Thursday, August 19, 2021

The Hermeneutics of George E Ladd

The following is an older article by Mike Vlach on Ladd's hermenutics. 

As I continue my discussion on Historic Premillennialism (HP), I want to focus my thoughts on the hermeneutics of HP’s #1 defender in the 20th century—George Ladd. Specifically, I want to address Ladd’s views on how the New Testament (NT) uses the Old Testament (OT). Since Ladd is often looked to as a primary leader of HP, his views on hermeneutics should be examined to help us understand HP or at least modern expressions of HP...keep reading

Long Addendum:

Someone left a comment taking issue as to whether Ladd was really Classic Historic Premil (HP). They referred me to an article on Lynda's blog HERE

Over the years I've noted that many futuristic premil posttribulationists identify as HP or Classic HP. Some of them have been from the prewrath camp (PW). One case in point is the Orange Mailman who challenged Mike Vlach's position on Ladd. See HERE and do a search on Mike's blog

I assume identifying as HP may be a rapture timing thing; an appeal to historic legitimacy - dispensationalism and the pretrib rapture being "new ideas." Ladd's "The Blessed Hope" has been recommended reading within the posttrib and prewrath community. Yet George Ladd differed in various ways to current futuristic premil thinking, aside from his hermeneutics and views on Israel. 

But, in fact, Craig Blomberg (HP) regarded Ladd as a scholar who overshadowed the rest. I disagree with Blomberg's views on Israel and dispensationalism (and his use of NT over the OT) and addressed some of this HERE. Sadly a few links no longer work. This is what I noted at the time,

Dr Blomberg chides outright replacement theology by pointing to sufficient OT evidence indicating that national Israel has some future in the Millennium. He even points out that RT has led to anti-Semitism. This is an important admission which I’ll explore in a later post. He affirms that George Ladd is a scholar who overshadows the rest and, like Dr Ladd, he fails to see a necessity for either a Temple, or national Israel in Palestine prior to the Millennium. He punctuates that point several times.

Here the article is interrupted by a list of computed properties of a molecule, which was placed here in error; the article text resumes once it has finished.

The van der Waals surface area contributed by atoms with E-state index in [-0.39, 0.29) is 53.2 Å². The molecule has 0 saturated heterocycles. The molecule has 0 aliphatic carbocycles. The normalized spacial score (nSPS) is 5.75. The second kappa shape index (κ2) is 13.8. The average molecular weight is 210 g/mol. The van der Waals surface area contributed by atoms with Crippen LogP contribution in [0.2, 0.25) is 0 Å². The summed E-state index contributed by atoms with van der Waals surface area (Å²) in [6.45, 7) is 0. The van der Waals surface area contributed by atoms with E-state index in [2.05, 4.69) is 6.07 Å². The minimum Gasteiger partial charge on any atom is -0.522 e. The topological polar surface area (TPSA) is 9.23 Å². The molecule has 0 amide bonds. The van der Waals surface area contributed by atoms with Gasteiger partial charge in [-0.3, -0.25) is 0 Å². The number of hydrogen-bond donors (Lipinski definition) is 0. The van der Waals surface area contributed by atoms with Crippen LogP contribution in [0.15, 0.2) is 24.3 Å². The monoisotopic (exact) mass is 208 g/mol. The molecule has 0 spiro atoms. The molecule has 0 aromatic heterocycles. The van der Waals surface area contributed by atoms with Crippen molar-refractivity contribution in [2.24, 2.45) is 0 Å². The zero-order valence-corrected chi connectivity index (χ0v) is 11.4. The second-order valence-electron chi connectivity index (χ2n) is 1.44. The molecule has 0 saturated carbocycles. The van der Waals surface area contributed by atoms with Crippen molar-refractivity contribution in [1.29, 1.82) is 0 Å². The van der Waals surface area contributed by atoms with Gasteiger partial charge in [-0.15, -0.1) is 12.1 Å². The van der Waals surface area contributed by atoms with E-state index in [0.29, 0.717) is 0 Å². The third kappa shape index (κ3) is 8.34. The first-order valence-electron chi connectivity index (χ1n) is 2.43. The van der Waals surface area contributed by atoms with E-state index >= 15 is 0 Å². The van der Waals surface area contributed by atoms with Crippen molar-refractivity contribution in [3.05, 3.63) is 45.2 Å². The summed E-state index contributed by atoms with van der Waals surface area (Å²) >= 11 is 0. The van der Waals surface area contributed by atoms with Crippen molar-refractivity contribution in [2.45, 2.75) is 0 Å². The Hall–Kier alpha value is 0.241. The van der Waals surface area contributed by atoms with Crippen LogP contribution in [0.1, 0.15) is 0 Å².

The question arises - what defines Historic Premillennialism or Classic Historic Premil? 

In my understanding many CHPs (the Bonars, Spurgeon etc) were at least partial historicists. They were informed by their Covenant Theology and this affected their hermeneutics. For more on CT and its hermeneutics see the book "Forsaking Israel."

From some of Spurgeon's comments it's evident he viewed the church as Spiritual Israel even though he saw a future redemption of ethnic Israel. These older HPs regularly applied OT texts addressing Israel, to the church. Was this for the sake of sermon lessons or did they see Israel as the OT church? Did they see the Jews one day becoming a part of True Spiritual Israel (the Church including saved Gentiles)? I suspect so. 

In conclusion, that George E. Ladd was HP is unavoidable in my opinion. I also wonder what he thought preparation for death, martyrdom, Antichrist etc actually looked like, aside from his opposition to pretribulationism.


David Peña said...

There is something that must be made very clear: Ladd IS NOT a PH. Even Lynda O has an article where she discredits him as such:

Alf Cengia said...

Yes, I think I've seen Lynda's article in the past.

A few years ago I read a number of articles by someone - the name escapes me now - who spent a lot of time tracking what different proponents of HP thought through the years. There is diversity there. So the questions becomes (at least for me): who defines HP?

Moreover, over the years various people who identified as HP premils have looked upon Ladd favorably. Some of these held to the prewrath and posttrib views. I could say more here. But I think Mike is right. Ladd is HP.

David Peña said...